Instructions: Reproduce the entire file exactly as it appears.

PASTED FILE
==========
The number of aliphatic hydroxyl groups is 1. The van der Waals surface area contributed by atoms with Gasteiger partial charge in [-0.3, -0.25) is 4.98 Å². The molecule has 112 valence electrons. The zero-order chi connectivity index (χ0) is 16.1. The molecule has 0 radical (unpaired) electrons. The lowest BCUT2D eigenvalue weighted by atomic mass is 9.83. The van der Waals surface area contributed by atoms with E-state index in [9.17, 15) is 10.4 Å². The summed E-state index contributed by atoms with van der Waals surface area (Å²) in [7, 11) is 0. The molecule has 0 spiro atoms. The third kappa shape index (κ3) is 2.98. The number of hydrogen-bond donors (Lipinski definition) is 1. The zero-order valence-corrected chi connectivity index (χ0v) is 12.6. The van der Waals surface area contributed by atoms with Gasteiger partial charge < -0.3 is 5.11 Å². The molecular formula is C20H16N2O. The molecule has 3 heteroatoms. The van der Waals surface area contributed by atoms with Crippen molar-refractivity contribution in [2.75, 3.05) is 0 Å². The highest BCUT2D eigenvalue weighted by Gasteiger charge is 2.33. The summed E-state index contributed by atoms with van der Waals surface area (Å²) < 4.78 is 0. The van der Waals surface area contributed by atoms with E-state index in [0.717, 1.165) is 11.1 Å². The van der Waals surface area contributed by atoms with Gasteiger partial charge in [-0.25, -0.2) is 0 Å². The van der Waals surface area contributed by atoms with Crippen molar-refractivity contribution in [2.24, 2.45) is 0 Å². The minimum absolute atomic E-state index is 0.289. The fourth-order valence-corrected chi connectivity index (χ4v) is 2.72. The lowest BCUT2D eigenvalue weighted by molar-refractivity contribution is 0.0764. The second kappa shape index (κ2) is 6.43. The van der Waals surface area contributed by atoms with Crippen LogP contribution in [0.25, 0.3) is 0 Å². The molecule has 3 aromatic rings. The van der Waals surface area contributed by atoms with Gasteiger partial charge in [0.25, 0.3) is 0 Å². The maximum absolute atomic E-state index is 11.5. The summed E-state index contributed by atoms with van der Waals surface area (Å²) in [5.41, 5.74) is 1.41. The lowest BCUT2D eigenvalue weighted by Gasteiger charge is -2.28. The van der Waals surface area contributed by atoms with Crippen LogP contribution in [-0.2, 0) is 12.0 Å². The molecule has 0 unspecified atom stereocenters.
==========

The number of aliphatic hydroxyl groups is 1. The van der Waals surface area contributed by atoms with Gasteiger partial charge in [-0.3, -0.25) is 4.98 Å². The molecule has 112 valence electrons. The zero-order chi connectivity index (χ0) is 16.1. The molecule has 0 radical (unpaired) electrons. The lowest BCUT2D eigenvalue weighted by atomic mass is 9.83. The van der Waals surface area contributed by atoms with E-state index in [9.17, 15) is 10.4 Å². The summed E-state index contributed by atoms with van der Waals surface area (Å²) in [7, 11) is 0. The molecule has 0 spiro atoms. The third kappa shape index (κ3) is 2.98. The number of hydrogen-bond donors (Lipinski definition) is 1. The zero-order valence-corrected chi connectivity index (χ0v) is 12.6. The van der Waals surface area contributed by atoms with Gasteiger partial charge < -0.3 is 5.11 Å². The molecular formula is C20H16N2O. The molecule has 3 heteroatoms. The van der Waals surface area contributed by atoms with Crippen molar-refractivity contribution in [2.75, 3.05) is 0 Å². The highest BCUT2D eigenvalue weighted by Gasteiger charge is 2.33. The summed E-state index contributed by atoms with van der Waals surface area (Å²) < 4.78 is 0. The van der Waals surface area contributed by atoms with E-state index in [0.717, 1.165) is 11.1 Å². The van der Waals surface area contributed by atoms with Gasteiger partial charge in [-0.25, -0.2) is 0 Å². The van der Waals surface area contributed by atoms with Crippen molar-refractivity contribution in [2.24, 2.45) is 0 Å². The minimum absolute atomic E-state index is 0.289. The fourth-order valence-corrected chi connectivity index (χ4v) is 2.72. The lowest BCUT2D eigenvalue weighted by molar-refractivity contribution is 0.0764. The second kappa shape index (κ2) is 6.43. The van der Waals surface area contributed by atoms with Crippen LogP contribution in [0.25, 0.3) is 0 Å². The molecule has 3 aromatic rings. The van der Waals surface area contributed by atoms with Gasteiger partial charge in [0.25, 0.3) is 0 Å². The maximum absolute atomic E-state index is 11.5. The summed E-state index contributed by atoms with van der Waals surface area (Å²) in [5.41, 5.74) is 1.41. The lowest BCUT2D eigenvalue weighted by Gasteiger charge is -2.28. The van der Waals surface area contributed by atoms with Crippen LogP contribution in [-0.2, 0) is 12.0 Å². The molecule has 0 unspecified atom stereocenters.